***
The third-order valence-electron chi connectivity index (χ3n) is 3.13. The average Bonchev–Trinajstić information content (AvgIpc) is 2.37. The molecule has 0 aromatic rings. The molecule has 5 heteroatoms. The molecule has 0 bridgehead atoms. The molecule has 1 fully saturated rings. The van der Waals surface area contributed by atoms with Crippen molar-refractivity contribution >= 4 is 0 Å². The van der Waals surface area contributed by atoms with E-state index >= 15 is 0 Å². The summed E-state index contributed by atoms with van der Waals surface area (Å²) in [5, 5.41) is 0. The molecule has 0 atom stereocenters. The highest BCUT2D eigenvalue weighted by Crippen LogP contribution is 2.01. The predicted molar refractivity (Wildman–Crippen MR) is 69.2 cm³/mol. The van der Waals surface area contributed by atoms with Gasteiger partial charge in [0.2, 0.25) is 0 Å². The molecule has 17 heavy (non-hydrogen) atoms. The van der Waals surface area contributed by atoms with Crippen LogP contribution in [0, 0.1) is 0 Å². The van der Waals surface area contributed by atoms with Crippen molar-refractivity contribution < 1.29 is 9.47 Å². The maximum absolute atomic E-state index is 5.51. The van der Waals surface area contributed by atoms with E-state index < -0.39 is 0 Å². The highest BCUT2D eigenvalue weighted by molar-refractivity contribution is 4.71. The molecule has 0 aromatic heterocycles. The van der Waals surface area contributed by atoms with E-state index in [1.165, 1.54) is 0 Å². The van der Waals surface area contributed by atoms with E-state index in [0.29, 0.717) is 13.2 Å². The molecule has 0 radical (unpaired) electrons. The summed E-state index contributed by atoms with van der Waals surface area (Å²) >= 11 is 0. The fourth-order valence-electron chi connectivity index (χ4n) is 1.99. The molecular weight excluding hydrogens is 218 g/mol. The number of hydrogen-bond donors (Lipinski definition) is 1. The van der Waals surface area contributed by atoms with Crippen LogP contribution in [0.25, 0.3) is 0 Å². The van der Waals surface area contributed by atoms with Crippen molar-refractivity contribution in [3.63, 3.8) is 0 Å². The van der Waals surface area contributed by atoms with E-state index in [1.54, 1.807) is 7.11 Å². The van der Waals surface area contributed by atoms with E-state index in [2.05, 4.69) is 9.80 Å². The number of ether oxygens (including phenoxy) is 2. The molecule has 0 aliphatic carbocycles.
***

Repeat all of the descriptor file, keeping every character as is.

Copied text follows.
The third-order valence-electron chi connectivity index (χ3n) is 3.13. The average Bonchev–Trinajstić information content (AvgIpc) is 2.37. The molecule has 0 aromatic rings. The molecule has 5 heteroatoms. The molecule has 0 bridgehead atoms. The molecule has 1 fully saturated rings. The van der Waals surface area contributed by atoms with Crippen molar-refractivity contribution >= 4 is 0 Å². The van der Waals surface area contributed by atoms with E-state index >= 15 is 0 Å². The summed E-state index contributed by atoms with van der Waals surface area (Å²) in [5, 5.41) is 0. The molecule has 0 atom stereocenters. The highest BCUT2D eigenvalue weighted by Crippen LogP contribution is 2.01. The predicted molar refractivity (Wildman–Crippen MR) is 69.2 cm³/mol. The van der Waals surface area contributed by atoms with Gasteiger partial charge in [0.2, 0.25) is 0 Å². The molecule has 17 heavy (non-hydrogen) atoms. The van der Waals surface area contributed by atoms with Crippen LogP contribution in [0, 0.1) is 0 Å². The van der Waals surface area contributed by atoms with Crippen molar-refractivity contribution < 1.29 is 9.47 Å². The maximum absolute atomic E-state index is 5.51. The van der Waals surface area contributed by atoms with E-state index < -0.39 is 0 Å². The highest BCUT2D eigenvalue weighted by molar-refractivity contribution is 4.71. The molecule has 0 aromatic heterocycles. The van der Waals surface area contributed by atoms with E-state index in [1.165, 1.54) is 0 Å². The van der Waals surface area contributed by atoms with E-state index in [0.29, 0.717) is 13.2 Å². The molecule has 0 radical (unpaired) electrons. The summed E-state index contributed by atoms with van der Waals surface area (Å²) >= 11 is 0. The fourth-order valence-electron chi connectivity index (χ4n) is 1.99. The molecular weight excluding hydrogens is 218 g/mol. The number of hydrogen-bond donors (Lipinski definition) is 1. The van der Waals surface area contributed by atoms with Crippen LogP contribution in [0.25, 0.3) is 0 Å². The van der Waals surface area contributed by atoms with Crippen molar-refractivity contribution in [3.63, 3.8) is 0 Å². The van der Waals surface area contributed by atoms with E-state index in [1.54, 1.807) is 7.11 Å². The van der Waals surface area contributed by atoms with E-state index in [2.05, 4.69) is 9.80 Å². The number of ether oxygens (including phenoxy) is 2. The molecule has 0 aliphatic carbocycles.